Berries for Better Health

May 13, 2013

Summer is a great time of year for many reasons, one of which is the abundant supply of fresh berries. Although many varieties are available fresh or frozen year-round in the grocery store, there is nothing like the sweet satisfaction of fresh summertime berries.

berriesBerries are as healthy as they are tasty. In general, they are a low fat, high fiber food full of vitamin C, potassium, calcium and numerous other vitamins and minerals. They are also full of health-promoting phytonutrients, which are compounds in plants that help protect them against environmental stressors and are beneficial to human health. In fact, scientific studies link the regular consumption of berries, fruits and vegetables with the prevention of cancer, heart disease, stroke, arthritis and even conditions like asthma. If you want to know more about the antioxidant and phytonutrient content of foods like berries, take a look at

Berry Findings

At the NC Research Campus, berries are one of the healthy foods under the microscope and sprouting in the greenhouse. Scientists are working to profile the phytonutrient content of berries to better understand their potential for preventing and treating diseases. Researchers are finding new ways to use phytonutrients as ingredients in food products and to breed healthier berry varieties that benefit farmers and consumers.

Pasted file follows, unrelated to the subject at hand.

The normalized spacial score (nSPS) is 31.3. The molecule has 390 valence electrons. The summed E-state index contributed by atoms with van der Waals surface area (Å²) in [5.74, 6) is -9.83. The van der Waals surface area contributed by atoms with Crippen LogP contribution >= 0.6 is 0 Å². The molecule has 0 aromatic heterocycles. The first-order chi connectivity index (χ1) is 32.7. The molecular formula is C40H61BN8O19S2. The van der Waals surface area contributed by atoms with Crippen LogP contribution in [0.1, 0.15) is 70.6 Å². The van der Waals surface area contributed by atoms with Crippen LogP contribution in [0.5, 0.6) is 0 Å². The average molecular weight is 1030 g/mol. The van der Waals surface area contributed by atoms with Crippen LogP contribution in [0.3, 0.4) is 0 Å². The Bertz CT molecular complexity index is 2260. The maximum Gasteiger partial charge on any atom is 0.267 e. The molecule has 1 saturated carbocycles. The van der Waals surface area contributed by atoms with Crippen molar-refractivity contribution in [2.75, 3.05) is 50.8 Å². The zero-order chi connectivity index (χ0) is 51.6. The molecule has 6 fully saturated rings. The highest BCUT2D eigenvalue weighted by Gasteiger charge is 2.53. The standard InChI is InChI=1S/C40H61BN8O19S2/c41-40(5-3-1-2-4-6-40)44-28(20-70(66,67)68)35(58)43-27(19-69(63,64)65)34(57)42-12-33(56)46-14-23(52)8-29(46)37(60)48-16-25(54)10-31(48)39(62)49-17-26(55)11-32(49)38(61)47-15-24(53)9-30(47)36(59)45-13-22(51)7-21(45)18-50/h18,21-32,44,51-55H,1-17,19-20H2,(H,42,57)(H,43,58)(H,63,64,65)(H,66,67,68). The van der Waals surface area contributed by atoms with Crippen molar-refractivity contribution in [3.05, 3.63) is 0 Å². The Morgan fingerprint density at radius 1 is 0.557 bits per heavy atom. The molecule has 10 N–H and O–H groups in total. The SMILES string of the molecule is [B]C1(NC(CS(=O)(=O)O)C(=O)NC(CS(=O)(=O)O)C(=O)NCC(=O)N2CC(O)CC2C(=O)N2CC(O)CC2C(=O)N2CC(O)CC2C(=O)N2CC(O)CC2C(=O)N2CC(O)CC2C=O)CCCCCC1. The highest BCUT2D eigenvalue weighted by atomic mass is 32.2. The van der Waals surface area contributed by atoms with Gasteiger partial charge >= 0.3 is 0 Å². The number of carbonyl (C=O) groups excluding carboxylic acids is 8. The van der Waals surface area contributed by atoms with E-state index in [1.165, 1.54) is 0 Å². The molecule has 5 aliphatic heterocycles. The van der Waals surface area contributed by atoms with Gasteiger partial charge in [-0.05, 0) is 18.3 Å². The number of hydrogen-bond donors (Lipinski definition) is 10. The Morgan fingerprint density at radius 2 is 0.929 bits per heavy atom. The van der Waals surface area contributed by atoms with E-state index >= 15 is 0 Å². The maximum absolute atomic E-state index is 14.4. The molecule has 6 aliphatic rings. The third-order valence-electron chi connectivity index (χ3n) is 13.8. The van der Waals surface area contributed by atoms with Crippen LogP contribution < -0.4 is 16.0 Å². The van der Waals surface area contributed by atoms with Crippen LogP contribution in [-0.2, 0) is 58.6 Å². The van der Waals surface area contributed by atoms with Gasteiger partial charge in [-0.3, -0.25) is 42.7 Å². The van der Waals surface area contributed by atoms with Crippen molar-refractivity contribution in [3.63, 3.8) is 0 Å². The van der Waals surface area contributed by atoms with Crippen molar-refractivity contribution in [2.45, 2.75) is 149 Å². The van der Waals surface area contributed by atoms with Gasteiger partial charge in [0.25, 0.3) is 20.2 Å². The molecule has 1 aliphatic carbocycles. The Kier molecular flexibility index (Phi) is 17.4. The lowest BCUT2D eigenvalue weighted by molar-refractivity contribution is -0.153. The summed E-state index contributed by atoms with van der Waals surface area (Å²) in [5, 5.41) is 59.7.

NC State University Plants for Human Health Institute (PHHI) has numerous findings published in peer-reviewed journals involving berries. In May 2013, for example, PHHI created and implemented a faster and more accurate method to screen for bioactive compounds like anthocyanins and phenolic acids. They’ve examined how commercial and home processing methods alter the phytonutrient composition of cranberries and, in turn, impact the health benefits.

The research team of Mary Ann Lila, PhD, director of PHHI, is advancing the use of a proprietary technology that concentrates the phytonutrients of berries, fruits and vegetables into shelf-stable flour that can be added to other foods to enhance the nutritional value. Studies have indicated that blueberry polyphenols concentrated into soybean flour using this method are effective in a mouse model at managing pre-diabetic conditions and potentially diabetes.

Through a Bill and Melinda Gates Foundation grant, Lila is researching the use of the technology in the African country of Zambia to increase the nutrient content of foods where villagers do not have year-round access to fruits and vegetables.

Learn more about berry research at the NCRC.

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